‘There is Solidarity Here’: A Q&A with LGBTQ College Presidents

By  - 

While the number of openly LGBTQ faculty, staff, and administrators on college and university campuses has risen in recent years, this demographic remains vastly underrepresented at the highest levels of academic leadership. Today, fewer than 40 college presidents in the U.S. identify as LGBTQ, according to the national organization LGBTQ Presidents in Higher Education.

Those who have assumed these roles stand as pioneers and role models in the fight for equal rights in education and the workplace. INSIGHT recently spoke with five current and former LGBTQ campus leaders regarding their path to the presidency, the rewards and challenges of being out in higher education, and their visions for the future.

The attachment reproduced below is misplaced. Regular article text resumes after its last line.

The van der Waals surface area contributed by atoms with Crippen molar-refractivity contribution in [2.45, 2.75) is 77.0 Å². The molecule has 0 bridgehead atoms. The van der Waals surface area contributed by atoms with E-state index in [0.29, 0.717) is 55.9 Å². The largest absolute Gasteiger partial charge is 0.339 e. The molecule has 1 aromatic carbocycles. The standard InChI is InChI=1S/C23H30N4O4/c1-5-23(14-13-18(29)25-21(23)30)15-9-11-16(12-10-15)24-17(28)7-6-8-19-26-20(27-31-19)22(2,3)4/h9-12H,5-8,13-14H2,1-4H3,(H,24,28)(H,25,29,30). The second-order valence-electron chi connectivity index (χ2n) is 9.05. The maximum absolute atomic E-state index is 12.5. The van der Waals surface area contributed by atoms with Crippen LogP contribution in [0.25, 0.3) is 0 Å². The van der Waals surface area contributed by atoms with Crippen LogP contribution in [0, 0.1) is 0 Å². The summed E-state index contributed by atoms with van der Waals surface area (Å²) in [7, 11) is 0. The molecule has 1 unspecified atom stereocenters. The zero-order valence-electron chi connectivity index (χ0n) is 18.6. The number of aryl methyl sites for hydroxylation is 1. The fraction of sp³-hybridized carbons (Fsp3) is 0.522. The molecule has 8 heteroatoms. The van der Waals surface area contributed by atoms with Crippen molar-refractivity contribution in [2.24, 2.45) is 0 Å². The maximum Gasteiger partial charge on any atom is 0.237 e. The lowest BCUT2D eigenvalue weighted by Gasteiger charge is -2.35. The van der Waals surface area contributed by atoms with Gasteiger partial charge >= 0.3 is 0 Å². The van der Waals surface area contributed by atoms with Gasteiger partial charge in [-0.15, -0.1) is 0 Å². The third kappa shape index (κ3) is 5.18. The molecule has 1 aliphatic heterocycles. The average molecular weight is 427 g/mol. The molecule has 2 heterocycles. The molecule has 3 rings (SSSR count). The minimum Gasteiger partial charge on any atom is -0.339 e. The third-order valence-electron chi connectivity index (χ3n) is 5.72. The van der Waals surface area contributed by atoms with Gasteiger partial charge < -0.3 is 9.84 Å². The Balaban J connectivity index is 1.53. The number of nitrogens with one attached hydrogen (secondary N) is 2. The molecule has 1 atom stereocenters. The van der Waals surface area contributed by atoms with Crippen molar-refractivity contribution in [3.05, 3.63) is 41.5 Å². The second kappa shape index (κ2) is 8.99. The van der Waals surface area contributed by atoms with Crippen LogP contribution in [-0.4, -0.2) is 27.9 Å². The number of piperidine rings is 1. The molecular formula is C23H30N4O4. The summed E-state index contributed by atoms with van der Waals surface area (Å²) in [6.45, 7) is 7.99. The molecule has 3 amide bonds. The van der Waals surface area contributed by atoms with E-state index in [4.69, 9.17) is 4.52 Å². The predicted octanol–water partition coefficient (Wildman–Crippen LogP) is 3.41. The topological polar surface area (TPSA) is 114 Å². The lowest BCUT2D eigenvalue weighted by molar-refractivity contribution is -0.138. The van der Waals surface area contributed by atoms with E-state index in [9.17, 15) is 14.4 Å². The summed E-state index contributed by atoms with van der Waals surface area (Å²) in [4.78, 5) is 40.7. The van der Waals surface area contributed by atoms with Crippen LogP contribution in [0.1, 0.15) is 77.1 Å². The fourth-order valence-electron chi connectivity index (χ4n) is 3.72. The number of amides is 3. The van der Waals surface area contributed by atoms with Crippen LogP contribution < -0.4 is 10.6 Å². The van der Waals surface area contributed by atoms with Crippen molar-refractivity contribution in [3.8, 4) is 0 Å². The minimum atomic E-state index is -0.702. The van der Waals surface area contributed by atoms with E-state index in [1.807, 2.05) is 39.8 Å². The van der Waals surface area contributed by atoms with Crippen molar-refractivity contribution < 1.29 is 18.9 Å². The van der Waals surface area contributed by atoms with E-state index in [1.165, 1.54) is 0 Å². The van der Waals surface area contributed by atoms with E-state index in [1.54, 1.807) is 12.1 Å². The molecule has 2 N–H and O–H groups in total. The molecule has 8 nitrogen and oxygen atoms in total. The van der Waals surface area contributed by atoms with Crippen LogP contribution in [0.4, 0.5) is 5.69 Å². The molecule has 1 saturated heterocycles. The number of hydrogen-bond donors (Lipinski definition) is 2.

Isiaah Crawford, PhD, became the first African American president of the University of Puget Sound, a private liberal arts school in Tacoma, Washington, in 2016. He is also a licensed clinical psychologist and serves as a professor of psychology at the university.

Raymond Crossman, PhD, was appointed president of Adler University in Chicago in 2003. In 2017, he became the first college president in the U.S. to publicly reveal that he is HIV-positive. Today, he is recognized as the longest serving openly LGBTQ college president in North America.

Erika Endrijonas, PhD, has served as president of Pasadena City College in California since 2019. She is also the chair of the California Community College Athletic Association Board and co-chair of the national LGBTQ Presidents in Higher Education Board.